We are delighted to say that our parrot rehab programme is growing and growing, and the ‘wild’ flocks around BBR are growing too! Many of them brought back babies this year, and the off-site releases of endangered yellow-heads were the fastest and most successful yet.

This coming April we will be sending 27 hand-reared yellow-head babies back to the wild, and we cannot wait to see this fabulous flock of youngsters flying free where they truly belong.

Once again, we could not do what we do without the financial and moral support of our GlobalGiving Community. We can never find the ways to thank you enough, certainly not with words along, but maybe if you go to our Facebook page or website and see the photos and videos of the birds you have helped us to heal and to grow and find their way to freedom, then you will know that every single dollar counts and it IS worth it and we simply couldn’t do what we do with you, the donor.

Thank you - from the bottom of every feathery little heart at BBR.

Nikki & the BBR Team

Three pionus taking a rain bath
Three pionus taking a rain bath
Pre-release farewell to whistling duck baby
Pre-release farewell to whistling duck baby
Education programme - thank you Anabela!
Education programme - thank you Anabela!
It
It's all about the release!
Released white-front up close
Released white-front up close

Links:

Toto the red lored
Toto the red lored

Dear all

This quarter has been a lot quieter than the crazy baby season (just as it should be!) with only 40 intakes

We took in a couple of escapees, which tends to happen this time of year. Pepperoni, a red lored, flew into a school and attacked the kids and stole their pizza. He’s going to be a handful to rehabilitate: he’s already teaching everyone in the red lored enclosure to sing and whistle, as if they needed any more encouragement. He is the naughtiest of 3 red loreds we received that were quite clearly ex-captive escapees.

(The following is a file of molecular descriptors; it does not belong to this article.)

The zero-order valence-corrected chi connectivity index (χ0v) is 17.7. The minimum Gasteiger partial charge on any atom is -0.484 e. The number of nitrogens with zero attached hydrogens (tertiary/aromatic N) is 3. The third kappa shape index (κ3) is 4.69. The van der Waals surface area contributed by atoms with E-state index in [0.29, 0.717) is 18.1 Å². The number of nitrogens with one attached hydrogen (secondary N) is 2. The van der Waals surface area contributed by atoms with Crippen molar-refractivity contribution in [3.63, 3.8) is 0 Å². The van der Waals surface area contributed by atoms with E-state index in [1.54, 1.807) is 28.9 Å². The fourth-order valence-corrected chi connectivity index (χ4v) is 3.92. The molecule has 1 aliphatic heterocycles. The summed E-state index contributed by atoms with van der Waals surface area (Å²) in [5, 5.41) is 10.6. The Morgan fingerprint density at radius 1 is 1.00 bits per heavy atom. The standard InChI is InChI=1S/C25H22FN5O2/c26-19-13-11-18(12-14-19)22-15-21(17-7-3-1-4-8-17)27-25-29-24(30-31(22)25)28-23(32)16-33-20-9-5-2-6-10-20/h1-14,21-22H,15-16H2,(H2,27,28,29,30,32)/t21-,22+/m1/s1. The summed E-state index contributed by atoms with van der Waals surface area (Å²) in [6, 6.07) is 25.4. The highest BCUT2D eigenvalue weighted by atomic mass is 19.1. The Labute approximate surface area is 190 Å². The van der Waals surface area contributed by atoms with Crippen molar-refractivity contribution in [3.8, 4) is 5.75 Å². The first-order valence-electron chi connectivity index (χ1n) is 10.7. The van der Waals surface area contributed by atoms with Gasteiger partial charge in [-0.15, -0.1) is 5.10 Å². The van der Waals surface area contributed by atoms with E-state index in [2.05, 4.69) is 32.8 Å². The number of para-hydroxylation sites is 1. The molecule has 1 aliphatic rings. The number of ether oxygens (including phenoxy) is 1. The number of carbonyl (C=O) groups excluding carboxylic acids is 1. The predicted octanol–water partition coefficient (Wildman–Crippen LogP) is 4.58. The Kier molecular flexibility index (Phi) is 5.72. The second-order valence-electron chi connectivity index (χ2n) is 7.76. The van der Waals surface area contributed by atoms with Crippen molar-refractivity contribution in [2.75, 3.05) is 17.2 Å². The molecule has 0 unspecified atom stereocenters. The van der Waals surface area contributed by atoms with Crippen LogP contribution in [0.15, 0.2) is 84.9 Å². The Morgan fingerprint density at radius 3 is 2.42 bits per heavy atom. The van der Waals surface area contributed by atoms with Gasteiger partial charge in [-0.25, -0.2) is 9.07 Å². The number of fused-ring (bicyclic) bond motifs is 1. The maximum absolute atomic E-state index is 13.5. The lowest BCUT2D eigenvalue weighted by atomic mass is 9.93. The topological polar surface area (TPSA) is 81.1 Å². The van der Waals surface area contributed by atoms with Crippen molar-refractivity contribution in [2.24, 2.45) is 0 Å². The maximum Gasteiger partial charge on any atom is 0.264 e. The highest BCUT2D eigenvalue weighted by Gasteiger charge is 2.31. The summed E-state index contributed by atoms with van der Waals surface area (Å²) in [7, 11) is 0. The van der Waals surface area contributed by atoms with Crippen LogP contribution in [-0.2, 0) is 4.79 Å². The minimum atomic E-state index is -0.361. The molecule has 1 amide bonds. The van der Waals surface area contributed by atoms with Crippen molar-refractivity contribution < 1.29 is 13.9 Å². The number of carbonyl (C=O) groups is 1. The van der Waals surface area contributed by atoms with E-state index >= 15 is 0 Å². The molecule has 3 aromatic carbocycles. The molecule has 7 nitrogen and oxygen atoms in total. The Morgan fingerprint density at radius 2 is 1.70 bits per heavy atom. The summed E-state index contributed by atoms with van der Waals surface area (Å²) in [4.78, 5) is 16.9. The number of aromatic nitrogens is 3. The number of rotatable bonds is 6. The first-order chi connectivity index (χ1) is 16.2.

Another red lored was brought to us very close to death with an environment-related respiratory infection. After 3-yr old Tito suffered his third and most severe attack, his owners asked us to take him on. Lucky he was a fighter and eventually pulled through. He’s a great release candidate and has already made friends in the red lored aviary.

This week we are overjoyed to welcome back Dr Gemma and Dr Sophie for a short spell at BBR. As I type they are going through our 179 current cases: checking, medicating, releasing, taking notes, doing their vet stuff! It’s wonderful to have them back.

We also welcomed back Anabela, a primary school teacher from Canada. She volunteered with us for 2 months earlier in the year and decided to return for another two months in order to bring her humane education programme to some local schools. Great job indeed!

One of our 23 release highlights for the period was when Dr Sophie took a brief trip out to Half-Moon Caye to return one of the boobies we raised this season. He was delighted to be home and after making several circuits of the area to orientate himself, he was later seen hanging out with another family. A successful release indeed!

Two barn owls rescued from the hot sun on Carnival day back in early September were also recently released. A very dedicated and long-suffering friend risked life and limb to collect these lucky babies from Belize City during the worst possible time for her personal safety! It’s also wonderful that two guys in the city cared enough to call in the rescue, picked up the birds and kept them cool and safe for the day, and then hiked half way across town to get home in time to meet our friend for the handover. This from a city that has historically harboured superstition and ill feeling toward these birds. The times are a-changing!

Once again, a massive thank you to all of our donors this quarter. We simply couldn’t do what we do without you!

Nikki & the BBR Team

Red Foot Booby juvenile
Red Foot Booby juvenile
Dr
Dr's Sophie & Gemma removing the pin on a stygian
Anabela and her wonderful class
Anabela and her wonderful class
Sophie & Gemma sorting the white fronts out!
Sophie & Gemma sorting the white fronts out!

Links:

Hi there

Hope your summer is going well and you’re avoiding any of the awful extremes we are reading about all over the world. Thankfully Belize is experiencing a ‘normal’ rainy season, with the rains coming exactly when they should and not leaving any destruction behind. No hurricanes or major storms either so far, thank goodness.